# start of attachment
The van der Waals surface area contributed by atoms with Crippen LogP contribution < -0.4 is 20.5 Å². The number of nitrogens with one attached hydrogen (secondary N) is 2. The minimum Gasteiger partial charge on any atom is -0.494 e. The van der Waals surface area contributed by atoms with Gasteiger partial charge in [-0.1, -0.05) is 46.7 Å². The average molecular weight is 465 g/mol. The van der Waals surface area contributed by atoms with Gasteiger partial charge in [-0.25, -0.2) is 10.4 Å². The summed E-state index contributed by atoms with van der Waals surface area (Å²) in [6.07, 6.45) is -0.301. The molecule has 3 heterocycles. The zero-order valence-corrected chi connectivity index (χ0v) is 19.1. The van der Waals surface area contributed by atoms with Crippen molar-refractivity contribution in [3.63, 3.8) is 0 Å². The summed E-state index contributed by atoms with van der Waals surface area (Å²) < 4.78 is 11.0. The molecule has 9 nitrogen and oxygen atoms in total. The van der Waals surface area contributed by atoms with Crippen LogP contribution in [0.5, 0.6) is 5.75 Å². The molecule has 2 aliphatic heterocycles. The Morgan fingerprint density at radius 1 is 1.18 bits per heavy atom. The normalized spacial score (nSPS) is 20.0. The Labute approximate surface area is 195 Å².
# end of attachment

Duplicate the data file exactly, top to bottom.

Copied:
The van der Waals surface area contributed by atoms with Crippen LogP contribution < -0.4 is 20.5 Å². The number of nitrogens with one attached hydrogen (secondary N) is 2. The minimum Gasteiger partial charge on any atom is -0.494 e. The van der Waals surface area contributed by atoms with Gasteiger partial charge in [-0.1, -0.05) is 46.7 Å². The average molecular weight is 465 g/mol. The van der Waals surface area contributed by atoms with Gasteiger partial charge in [-0.25, -0.2) is 10.4 Å². The summed E-state index contributed by atoms with van der Waals surface area (Å²) in [6.07, 6.45) is -0.301. The molecule has 3 heterocycles. The zero-order valence-corrected chi connectivity index (χ0v) is 19.1. The van der Waals surface area contributed by atoms with Crippen molar-refractivity contribution in [3.63, 3.8) is 0 Å². The summed E-state index contributed by atoms with van der Waals surface area (Å²) < 4.78 is 11.0. The molecule has 9 nitrogen and oxygen atoms in total. The van der Waals surface area contributed by atoms with Crippen LogP contribution in [0.5, 0.6) is 5.75 Å². The molecule has 2 aliphatic heterocycles. The Morgan fingerprint density at radius 1 is 1.18 bits per heavy atom. The normalized spacial score (nSPS) is 20.0. The Labute approximate surface area is 195 Å².